Janelle Monáe biography
Date of Birth: December 1, 1985
Six-time Grammy-nominee Janelle Monáe burst onto the music scene in 2010 when she released her first full-length album The ArchAndroid, and has since branched out to modeling and acting, appearing in various ad campaigns and films such as the critically acclaimed drama Moonlight (2016).
Born in Kansas City, Kansas, Janelle always wanted to be an artist, and began performing when she was just a child. She attended an arts camp called Freedom Theatre, then went on to study drama at the American Musical and Dramatic Academy in New York City. In 2001, she moved to Atlanta, Georgia, where she met Outkast frontman Big Boi, who would help launch her career. During this time, she formed the Wondaland Arts Society and released her debut album, The Audition (2003). While the record failed to chart, it did showcase her impressive vocals and garnered her attention from other artists.
Janelle got her big break in 2005 when she was asked to appear on a few tracks on Outkast's Idlewild. Then, in 2007, she released her first solo album Metropolis, which was later renamed Metropolis: The Chase Suite (Special Edition) after she signed to Sean "Puffy" Comb's label, Bad Boy Records. The album's single "Many Moons" earned a Grammy nomination for Best Urban/Alternative Performance.
Despite critical success from her first release, it wasn't until her second release that Janelle would grab the full attention of the masses. In 2010, she released her first full-length, major label album The ArchAndroid, which peaked at No. 17 on the Billboard charts, and was nominated for the Best Contemporary R&B Album at the 53rd Annual Grammy Awards in 2011. The EP included the single "Tightrope," which was an instant hit and put her on the map as a singular new artist of her generation.
With its mix of funk, soul, and rock, The ArchAndroid’s unique concept was actually borne out of Janelle's long-time alter-ego Cindi Mayweather, whom she spoke of to MTV in 2009: "Cindi is an android and I love speaking about the android because they are the new 'other.' People are afraid of the other and I believe we’re going to live in a world with androids because of technology and the way it advances. The first album she was running because she had fallen in love with a human and she was being disassembled for that."
That same year, Janelle appeared in fun.'s smash hit, Grammy-winning single "We Are Young," which was featured on their Grammy-nominated album Some Nights. The song shot all the way to number one on the Top 40 Billboard chart, and catapulted Janelle even higher into musical superstardom. Her success allowed her to capitalize on her newfound fame — in 2002, she became a spokeswoman for CoverGirl cosmetics.
In September 2013, Janelle released her sophomore studio album The Electric Lady, which produced the hit single "Q.U.E.E.N." and featured a guest appearance by Prince. The following year, she deviated from her music roots and made her feature film debut in the animated adventure sequel Rio 2 (2014), lending her voice to the character of Dr.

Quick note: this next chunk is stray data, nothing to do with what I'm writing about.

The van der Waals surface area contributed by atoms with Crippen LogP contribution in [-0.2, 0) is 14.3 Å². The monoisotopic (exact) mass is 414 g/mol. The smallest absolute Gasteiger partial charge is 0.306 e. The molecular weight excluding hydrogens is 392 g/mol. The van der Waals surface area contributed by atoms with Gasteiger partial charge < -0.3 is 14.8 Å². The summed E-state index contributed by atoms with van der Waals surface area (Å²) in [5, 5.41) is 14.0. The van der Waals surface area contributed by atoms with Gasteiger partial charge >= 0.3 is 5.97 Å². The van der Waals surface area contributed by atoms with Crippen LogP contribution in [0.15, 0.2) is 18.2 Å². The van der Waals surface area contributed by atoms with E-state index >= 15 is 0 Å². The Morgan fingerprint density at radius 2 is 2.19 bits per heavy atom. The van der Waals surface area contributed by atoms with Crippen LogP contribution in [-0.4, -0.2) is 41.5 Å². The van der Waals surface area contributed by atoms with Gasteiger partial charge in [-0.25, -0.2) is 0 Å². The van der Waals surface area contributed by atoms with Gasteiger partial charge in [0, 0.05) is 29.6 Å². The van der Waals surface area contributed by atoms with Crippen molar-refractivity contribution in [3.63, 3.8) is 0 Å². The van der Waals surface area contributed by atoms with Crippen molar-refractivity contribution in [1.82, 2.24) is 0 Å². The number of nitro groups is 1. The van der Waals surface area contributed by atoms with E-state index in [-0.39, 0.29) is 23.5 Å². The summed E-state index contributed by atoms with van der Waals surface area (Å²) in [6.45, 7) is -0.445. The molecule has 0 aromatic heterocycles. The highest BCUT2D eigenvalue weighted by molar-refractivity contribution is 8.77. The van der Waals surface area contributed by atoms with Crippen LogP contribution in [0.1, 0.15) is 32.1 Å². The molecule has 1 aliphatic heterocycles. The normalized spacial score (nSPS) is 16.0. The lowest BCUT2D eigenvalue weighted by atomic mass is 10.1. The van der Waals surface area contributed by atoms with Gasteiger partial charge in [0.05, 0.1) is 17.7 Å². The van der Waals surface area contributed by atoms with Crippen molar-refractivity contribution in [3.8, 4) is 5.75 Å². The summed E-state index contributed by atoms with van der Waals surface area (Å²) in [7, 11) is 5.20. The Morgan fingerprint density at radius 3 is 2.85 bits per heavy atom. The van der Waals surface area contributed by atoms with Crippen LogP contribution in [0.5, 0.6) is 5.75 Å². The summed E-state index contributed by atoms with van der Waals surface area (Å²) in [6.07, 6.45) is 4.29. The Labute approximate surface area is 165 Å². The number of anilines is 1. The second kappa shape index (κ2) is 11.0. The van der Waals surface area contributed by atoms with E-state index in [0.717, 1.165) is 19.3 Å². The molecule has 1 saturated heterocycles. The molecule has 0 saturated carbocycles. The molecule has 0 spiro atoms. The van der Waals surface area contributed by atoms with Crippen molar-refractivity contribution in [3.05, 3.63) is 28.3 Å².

Monáe. She continued this standout year by earning a Harvard College Women's Center Award for Achievement in Arts and Media.
February 2015 found Janelle collaborating with Epic Records and its CEO, L.A. Reid, to form an independent label called Wondaland Records. Through their partnership with Epic, Janelle and Wondaland released The Eephus, which reached the top five on Billboard's R&B/Hip-Hop albums chart.
Although Janelle had only appeared (in cartoon form) in one film up until that point, the multi-talented performer continued to pursue acting and landed the highly sought-after role of Teresa in the critically acclaimed drama Moonlight (2016) alongside Trevante Rhodes, André Holland, and Mahershala Ali. The film follows a young man as he grows up and attempts to come to terms with his sexuality while living in a dangerous part of Miami. She then starred opposite Oscar nominee Taraji P. Henson and Oscar winner Octavia Spencer in the biopic Hidden Figures (2017), which tells the true story of three African American female scientists who helped John Glenn become the first American astronaut to make a complete orbit of the Earth.
In an interview with Billboard in 2016, Janelle said both of the films mirror her psychedelic yet futuristic R&B style, which often addresses issues like racism, sexism, homophobia, and the idea of "the other." "The themes that we tackle in Moonlight and Hidden Figures are in my music," she said. "To me, feeling like the other as a woman or as a member of the LGBTQ community is parallel to what it will be like for androids in the future."
Janelle has long faced rumors that she is gay, and in an interview on the radio talk show Sway in the Morning, she responded with, “Women are amazing... and so are guys. There’s nothing wrong with being bisexual, there’s nothing wrong with being lesbian or gay. I am an advocate. I have friends who are in same sex relationships and I feel love has no sexual orientation. Love has no religious belief. Love is the purest and most important thing we can possess for ourselves and for others.”
Janelle Monáe Filmography